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INTRINSIC CONNECTIVITY NETWORKS IN POSTERIOR CORTICAL ATROPHY: A ROLE FOR THE PULVINAR?

      Background

      Amnestic Alzheimer’s disease (AD) is characterized by disrupted default mode network (DMN) connectivity with corresponding increased salience network (SN) connectivity. Posterior cortical atrophy (PCA) is an uncommon AD variant presenting with progressive visuospatial symptoms, and the relationships between functional networks in PCA are unknown. We hypothesized that PCA patients would show early decreased integrity within the visual network, with corresponding increases in SN connectivity, despite relative preservation of DMN. As the medial and lateral pulvinar are anatomically interconnected with SN, DMN, and visual structures, we further hypothesized that the pulvinar nucleus might play a key role in these networks.

      Methods

      26 individuals diagnosed with PCA (all amyloid-positive or with AD-consistent CSF) and 64 matched controls were recruited through UCSF Memory and Aging Center research programs. Each completed a standardized neuropsychological battery, structural imaging, and task-free fMRI. We used voxel-based morphometry (VBM) to assess structural atrophy. For fMRI, time series from seeds for networks of interest were regressed across the whole brain and fitted to a second-level regression model for group effects analysis. Functional data analyses were atrophy-corrected using the BPM toolbox.

      Results

      PCA patients show relatively preserved memory in the early stages of illness despite poor visuospatial performance; like others with AD, they also show preserved social sensitivity. As expected, VBM revealed highly significant parieto-occipital atrophy (Figure 1). PCA patients showed widespread decreased connectivity within the visual network, increased connectivity between some structures in SN, and increased connectivity between key nodes of the DMN compared to controls. Medial pulvinar connectivity mirrored SN connectivity, while lateral pulvinar connectivity mirrored DMN connectivity (Figure 2).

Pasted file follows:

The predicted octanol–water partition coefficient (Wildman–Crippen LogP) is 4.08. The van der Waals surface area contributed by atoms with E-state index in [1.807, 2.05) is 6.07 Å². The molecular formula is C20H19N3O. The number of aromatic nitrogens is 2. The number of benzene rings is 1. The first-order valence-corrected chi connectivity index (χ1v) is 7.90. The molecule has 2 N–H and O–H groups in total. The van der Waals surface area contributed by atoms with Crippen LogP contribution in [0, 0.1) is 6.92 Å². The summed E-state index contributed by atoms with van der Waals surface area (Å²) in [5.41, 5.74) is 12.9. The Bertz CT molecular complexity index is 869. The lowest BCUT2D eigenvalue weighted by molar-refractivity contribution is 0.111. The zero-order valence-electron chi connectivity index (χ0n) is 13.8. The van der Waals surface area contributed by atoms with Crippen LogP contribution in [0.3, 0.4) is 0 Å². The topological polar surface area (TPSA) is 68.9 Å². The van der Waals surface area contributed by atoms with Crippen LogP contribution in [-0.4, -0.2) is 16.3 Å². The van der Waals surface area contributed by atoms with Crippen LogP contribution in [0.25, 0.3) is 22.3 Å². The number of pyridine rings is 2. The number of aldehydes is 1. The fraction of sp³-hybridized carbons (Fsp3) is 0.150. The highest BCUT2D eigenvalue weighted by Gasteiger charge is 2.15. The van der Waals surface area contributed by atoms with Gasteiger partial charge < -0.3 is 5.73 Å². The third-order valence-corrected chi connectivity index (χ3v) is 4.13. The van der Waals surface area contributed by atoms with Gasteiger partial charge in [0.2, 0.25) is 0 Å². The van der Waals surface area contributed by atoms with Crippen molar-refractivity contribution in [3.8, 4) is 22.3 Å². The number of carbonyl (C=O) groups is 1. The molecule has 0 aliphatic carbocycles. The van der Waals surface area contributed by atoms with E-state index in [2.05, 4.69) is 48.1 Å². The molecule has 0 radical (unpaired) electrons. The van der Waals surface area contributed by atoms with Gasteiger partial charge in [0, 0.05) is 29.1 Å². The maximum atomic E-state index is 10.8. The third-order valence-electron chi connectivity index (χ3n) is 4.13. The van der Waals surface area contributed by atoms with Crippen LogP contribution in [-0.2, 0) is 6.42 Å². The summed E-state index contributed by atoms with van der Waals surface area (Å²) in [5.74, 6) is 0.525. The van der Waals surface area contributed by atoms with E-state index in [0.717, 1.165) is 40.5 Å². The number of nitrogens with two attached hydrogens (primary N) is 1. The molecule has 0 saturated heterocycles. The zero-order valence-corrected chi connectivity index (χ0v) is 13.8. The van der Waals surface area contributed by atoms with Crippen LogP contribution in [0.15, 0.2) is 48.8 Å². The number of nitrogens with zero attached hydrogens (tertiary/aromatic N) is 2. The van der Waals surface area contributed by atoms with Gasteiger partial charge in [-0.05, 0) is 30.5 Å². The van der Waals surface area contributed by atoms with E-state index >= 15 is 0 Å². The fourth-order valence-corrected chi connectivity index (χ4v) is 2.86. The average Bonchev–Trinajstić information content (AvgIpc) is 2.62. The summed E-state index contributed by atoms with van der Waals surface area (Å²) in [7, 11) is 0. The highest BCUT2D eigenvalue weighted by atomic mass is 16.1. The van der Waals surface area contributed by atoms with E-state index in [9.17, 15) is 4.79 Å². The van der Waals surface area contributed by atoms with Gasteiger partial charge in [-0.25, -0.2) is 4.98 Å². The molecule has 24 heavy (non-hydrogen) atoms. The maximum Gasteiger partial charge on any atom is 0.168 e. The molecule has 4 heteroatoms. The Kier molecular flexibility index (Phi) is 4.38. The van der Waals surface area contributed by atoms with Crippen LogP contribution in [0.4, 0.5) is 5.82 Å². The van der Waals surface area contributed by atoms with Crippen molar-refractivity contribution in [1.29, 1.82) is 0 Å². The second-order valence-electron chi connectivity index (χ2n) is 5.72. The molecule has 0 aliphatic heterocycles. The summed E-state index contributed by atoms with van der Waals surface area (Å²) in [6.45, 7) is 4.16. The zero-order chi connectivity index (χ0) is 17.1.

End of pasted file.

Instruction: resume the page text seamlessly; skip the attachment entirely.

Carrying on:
Conclusions

      Individuals with PCA show relatively preserved connectivity in SN and DMN despite widespread parietooccipital atrophy and decreased visual network connectivity. The striking similarity of medial and lateral pulvinar-derived connectivity maps to SN and DMN suggests an important role for the pulvinar within these networks, particularly given the close anatomic relationship between medial pulvinar and SN, and lateral pulvinar and DMN and visual regions. Thalamic subnuclei are well-poised to serve as network switches, and different subnuclei may be differentially implicated in different subtypes of AD.
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      Figure 2Seed-based analyses, PCA>HC. Joint height and extent probability threshold of p < 0.05, corrected at the whole brain level. BPM-corrected for voxelwise atrophy.